Interestingly, the idea of a blockchain network functioning as a middleware seems to appeal to enterprises that have started experimenting with the technology.
Paul Brody, blockchain lead for Ernst & Young — the Big Four accounting firm and a founder of Baseline Protocol — told Cointelegraph that with Baseline Protocol, enterprises are using Ethereum in a way that resembles middleware to facilitate complex multiparty transactions. In these particular cases, different parties that already know and trust each other to some degree can cooperate:
“Most companies and their suppliers are engaged in repeat transactions: cheat me today and you’ll lose my business tomorrow. Because of that, even a minor flaw in Ethereum isn’t going to take down a grouping where the participants working with each other have decades of experience and trust.”
Brody further commented that client interest is very strong for Baseline Protocol, even in its infancy and in the early stages of Ethereum 2.0 development: “I see enterprise adoption of the Ethereum mainnet accelerating very significantly, with no slow down for the Eth 2.0 transition.“ He went on to add: “The Baseline Protocol packages together the tools needed for companies to transact with each other without having to build a private blockchain.”
EY to eventually migrate to Ethereum 2.0
Given the level of interest that enterprises are showing for Baseline Protocol, it may not come as a surprise that major organizations will eventually migrate to Ethereum 2.0. Although this is expected to take a few years, Brody said that EY plans to fully support and migrate to Ethereum 2.0 when the time comes.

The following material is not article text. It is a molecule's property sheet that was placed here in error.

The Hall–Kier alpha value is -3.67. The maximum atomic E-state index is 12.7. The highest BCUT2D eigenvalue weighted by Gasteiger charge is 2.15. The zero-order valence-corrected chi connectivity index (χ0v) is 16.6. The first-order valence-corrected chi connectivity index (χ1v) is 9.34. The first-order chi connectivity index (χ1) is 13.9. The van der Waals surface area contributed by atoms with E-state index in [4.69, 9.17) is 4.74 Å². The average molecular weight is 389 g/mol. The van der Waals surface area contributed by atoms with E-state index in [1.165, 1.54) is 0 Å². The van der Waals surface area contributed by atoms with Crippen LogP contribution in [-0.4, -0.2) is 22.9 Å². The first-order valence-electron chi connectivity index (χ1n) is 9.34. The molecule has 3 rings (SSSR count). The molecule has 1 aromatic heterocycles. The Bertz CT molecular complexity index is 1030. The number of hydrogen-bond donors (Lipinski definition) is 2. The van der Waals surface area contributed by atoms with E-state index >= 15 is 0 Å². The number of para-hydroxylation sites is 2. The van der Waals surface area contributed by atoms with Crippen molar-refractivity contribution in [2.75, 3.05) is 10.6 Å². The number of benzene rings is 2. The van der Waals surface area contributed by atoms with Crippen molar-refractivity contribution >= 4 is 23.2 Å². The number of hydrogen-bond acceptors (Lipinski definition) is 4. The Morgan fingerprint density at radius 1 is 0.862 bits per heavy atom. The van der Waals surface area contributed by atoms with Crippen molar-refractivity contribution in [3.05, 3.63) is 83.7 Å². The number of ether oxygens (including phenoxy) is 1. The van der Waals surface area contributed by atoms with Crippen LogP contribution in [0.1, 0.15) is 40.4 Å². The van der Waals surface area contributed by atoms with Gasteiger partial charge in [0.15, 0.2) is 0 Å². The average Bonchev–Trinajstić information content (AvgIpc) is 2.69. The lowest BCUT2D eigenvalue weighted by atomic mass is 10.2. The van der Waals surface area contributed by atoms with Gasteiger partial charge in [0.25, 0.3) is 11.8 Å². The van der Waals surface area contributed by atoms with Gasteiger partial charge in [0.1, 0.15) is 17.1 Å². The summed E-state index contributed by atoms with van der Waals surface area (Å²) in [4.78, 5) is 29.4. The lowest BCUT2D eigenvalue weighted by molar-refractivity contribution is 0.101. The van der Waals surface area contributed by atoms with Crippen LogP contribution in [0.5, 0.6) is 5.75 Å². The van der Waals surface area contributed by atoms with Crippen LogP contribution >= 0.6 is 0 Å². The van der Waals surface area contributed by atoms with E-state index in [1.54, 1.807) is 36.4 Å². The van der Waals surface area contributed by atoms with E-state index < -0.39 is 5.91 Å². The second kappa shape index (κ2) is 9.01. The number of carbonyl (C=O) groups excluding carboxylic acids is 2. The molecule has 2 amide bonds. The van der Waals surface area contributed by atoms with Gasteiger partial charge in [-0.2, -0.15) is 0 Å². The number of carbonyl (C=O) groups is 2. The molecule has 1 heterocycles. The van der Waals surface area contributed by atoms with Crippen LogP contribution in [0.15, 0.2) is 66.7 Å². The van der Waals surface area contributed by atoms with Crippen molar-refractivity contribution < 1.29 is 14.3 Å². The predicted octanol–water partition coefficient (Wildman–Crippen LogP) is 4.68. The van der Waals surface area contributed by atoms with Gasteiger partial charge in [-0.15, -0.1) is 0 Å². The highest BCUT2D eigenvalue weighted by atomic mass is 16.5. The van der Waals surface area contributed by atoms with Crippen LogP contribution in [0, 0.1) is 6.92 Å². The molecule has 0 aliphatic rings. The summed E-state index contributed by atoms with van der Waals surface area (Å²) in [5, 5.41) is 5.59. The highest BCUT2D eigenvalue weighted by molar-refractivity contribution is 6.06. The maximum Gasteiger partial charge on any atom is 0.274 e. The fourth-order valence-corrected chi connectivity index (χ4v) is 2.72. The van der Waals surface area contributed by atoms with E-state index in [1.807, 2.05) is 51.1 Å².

Brody also noted that because Ethereum 2.0 is focused heavily on scalability, he expects many of the gas costs and capacity issues to be resolved. Additionally, he explained that EY has its own set of solutions for keeping gas costs down, primarily by batching in zero-knowledge proofs:
“Last year, we implemented batches of 20 private transactions rolled up together. We have a technical and mathematical roadmap to support up to around 2,000 transactions per batch, which we can deploy. My goal is, overall, to keep the cost of a private transaction under US$1.0 in gas costs, though I think it will usually be much lower.”
Moreover, Brody shared that once enterprises become comfortable with using the Ethereum network, the eventual adoption of decentralized finance by large organizations will be seen. While DeFi has taken the cryptocurrency space by storm recently, its use within the enterprise space remains questionable.
Although it has been mentioned that organizations will eventually be able to stake Ether (ETH) with the implementation of Ethereum 2.0, Brody believes that enterprises will take advantage of DeFi by behaving more like consumers, “selling financial assets like receivables to third parties in bidding models at arms-length.”
While this may be, Brody pointed out that due to the risk-averse nature of enterprises, DeFi adoption will take place further down the road, well beyond the early days of the Ethereum 2.0 transition.